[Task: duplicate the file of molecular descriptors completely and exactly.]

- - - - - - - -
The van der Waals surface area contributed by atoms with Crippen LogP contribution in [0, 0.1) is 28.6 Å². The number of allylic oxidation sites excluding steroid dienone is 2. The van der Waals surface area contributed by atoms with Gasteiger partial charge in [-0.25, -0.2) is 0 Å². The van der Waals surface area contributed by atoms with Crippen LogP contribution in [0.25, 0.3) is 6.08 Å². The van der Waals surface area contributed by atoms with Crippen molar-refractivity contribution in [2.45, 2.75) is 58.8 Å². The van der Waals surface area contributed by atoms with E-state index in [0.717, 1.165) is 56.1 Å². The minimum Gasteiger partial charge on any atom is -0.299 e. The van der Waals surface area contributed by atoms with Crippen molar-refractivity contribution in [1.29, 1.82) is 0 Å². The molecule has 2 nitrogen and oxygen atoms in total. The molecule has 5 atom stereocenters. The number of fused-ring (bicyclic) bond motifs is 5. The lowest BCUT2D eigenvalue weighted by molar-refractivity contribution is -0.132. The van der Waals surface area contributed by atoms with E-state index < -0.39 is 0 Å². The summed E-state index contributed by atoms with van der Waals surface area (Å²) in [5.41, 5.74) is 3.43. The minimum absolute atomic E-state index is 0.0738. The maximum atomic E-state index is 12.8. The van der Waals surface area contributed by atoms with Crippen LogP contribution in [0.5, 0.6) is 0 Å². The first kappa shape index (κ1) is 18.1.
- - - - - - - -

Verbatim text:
The van der Waals surface area contributed by atoms with Crippen LogP contribution in [0, 0.1) is 28.6 Å². The number of allylic oxidation sites excluding steroid dienone is 2. The van der Waals surface area contributed by atoms with Gasteiger partial charge in [-0.25, -0.2) is 0 Å². The van der Waals surface area contributed by atoms with Crippen LogP contribution in [0.25, 0.3) is 6.08 Å². The van der Waals surface area contributed by atoms with Crippen molar-refractivity contribution in [2.45, 2.75) is 58.8 Å². The van der Waals surface area contributed by atoms with E-state index in [0.717, 1.165) is 56.1 Å². The minimum Gasteiger partial charge on any atom is -0.299 e. The van der Waals surface area contributed by atoms with Crippen molar-refractivity contribution in [1.29, 1.82) is 0 Å². The molecule has 2 nitrogen and oxygen atoms in total. The molecule has 5 atom stereocenters. The number of fused-ring (bicyclic) bond motifs is 5. The lowest BCUT2D eigenvalue weighted by molar-refractivity contribution is -0.132. The van der Waals surface area contributed by atoms with E-state index < -0.39 is 0 Å². The summed E-state index contributed by atoms with van der Waals surface area (Å²) in [5.41, 5.74) is 3.43. The minimum absolute atomic E-state index is 0.0738. The maximum atomic E-state index is 12.8. The van der Waals surface area contributed by atoms with Crippen LogP contribution in [0.5, 0.6) is 0 Å². The first kappa shape index (κ1) is 18.1.